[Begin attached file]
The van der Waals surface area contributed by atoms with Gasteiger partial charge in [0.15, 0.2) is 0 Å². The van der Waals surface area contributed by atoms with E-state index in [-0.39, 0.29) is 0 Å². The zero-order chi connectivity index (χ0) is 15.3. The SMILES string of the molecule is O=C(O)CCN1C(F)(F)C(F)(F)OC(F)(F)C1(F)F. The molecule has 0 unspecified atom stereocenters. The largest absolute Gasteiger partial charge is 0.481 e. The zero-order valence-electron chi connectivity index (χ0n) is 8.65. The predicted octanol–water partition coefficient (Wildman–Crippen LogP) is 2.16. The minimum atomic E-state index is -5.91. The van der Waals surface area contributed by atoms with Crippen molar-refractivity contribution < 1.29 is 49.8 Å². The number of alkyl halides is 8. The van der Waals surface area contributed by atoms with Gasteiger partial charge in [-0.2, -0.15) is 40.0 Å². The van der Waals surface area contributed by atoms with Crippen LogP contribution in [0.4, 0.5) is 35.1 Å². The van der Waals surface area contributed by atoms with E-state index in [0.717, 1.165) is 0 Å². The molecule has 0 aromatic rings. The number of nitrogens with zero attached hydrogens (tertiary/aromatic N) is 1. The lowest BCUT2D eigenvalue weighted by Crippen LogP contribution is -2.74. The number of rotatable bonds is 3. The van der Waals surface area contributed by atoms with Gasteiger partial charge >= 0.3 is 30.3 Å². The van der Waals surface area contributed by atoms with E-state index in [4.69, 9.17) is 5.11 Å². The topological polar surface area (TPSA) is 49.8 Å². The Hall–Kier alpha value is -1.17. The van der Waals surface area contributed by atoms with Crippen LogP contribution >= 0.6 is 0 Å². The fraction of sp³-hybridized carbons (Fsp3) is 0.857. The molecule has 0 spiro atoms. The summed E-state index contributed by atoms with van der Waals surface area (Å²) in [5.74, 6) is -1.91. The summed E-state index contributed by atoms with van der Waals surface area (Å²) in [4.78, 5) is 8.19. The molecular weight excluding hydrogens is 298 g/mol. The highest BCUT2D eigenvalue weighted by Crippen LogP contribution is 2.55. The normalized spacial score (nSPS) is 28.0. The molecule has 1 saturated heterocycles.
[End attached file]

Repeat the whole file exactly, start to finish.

The van der Waals surface area contributed by atoms with Gasteiger partial charge in [0.15, 0.2) is 0 Å². The van der Waals surface area contributed by atoms with E-state index in [-0.39, 0.29) is 0 Å². The zero-order chi connectivity index (χ0) is 15.3. The SMILES string of the molecule is O=C(O)CCN1C(F)(F)C(F)(F)OC(F)(F)C1(F)F. The molecule has 0 unspecified atom stereocenters. The largest absolute Gasteiger partial charge is 0.481 e. The zero-order valence-electron chi connectivity index (χ0n) is 8.65. The predicted octanol–water partition coefficient (Wildman–Crippen LogP) is 2.16. The minimum atomic E-state index is -5.91. The van der Waals surface area contributed by atoms with Crippen molar-refractivity contribution < 1.29 is 49.8 Å². The number of alkyl halides is 8. The van der Waals surface area contributed by atoms with Gasteiger partial charge in [-0.2, -0.15) is 40.0 Å². The van der Waals surface area contributed by atoms with Crippen LogP contribution in [0.4, 0.5) is 35.1 Å². The van der Waals surface area contributed by atoms with E-state index in [0.717, 1.165) is 0 Å². The molecule has 0 aromatic rings. The number of nitrogens with zero attached hydrogens (tertiary/aromatic N) is 1. The lowest BCUT2D eigenvalue weighted by Crippen LogP contribution is -2.74. The number of rotatable bonds is 3. The van der Waals surface area contributed by atoms with Gasteiger partial charge >= 0.3 is 30.3 Å². The van der Waals surface area contributed by atoms with E-state index in [4.69, 9.17) is 5.11 Å². The topological polar surface area (TPSA) is 49.8 Å². The Hall–Kier alpha value is -1.17. The van der Waals surface area contributed by atoms with Crippen LogP contribution >= 0.6 is 0 Å². The fraction of sp³-hybridized carbons (Fsp3) is 0.857. The molecule has 0 spiro atoms. The summed E-state index contributed by atoms with van der Waals surface area (Å²) in [5.74, 6) is -1.91. The summed E-state index contributed by atoms with van der Waals surface area (Å²) in [4.78, 5) is 8.19. The molecular weight excluding hydrogens is 298 g/mol. The highest BCUT2D eigenvalue weighted by Crippen LogP contribution is 2.55. The normalized spacial score (nSPS) is 28.0. The molecule has 1 saturated heterocycles.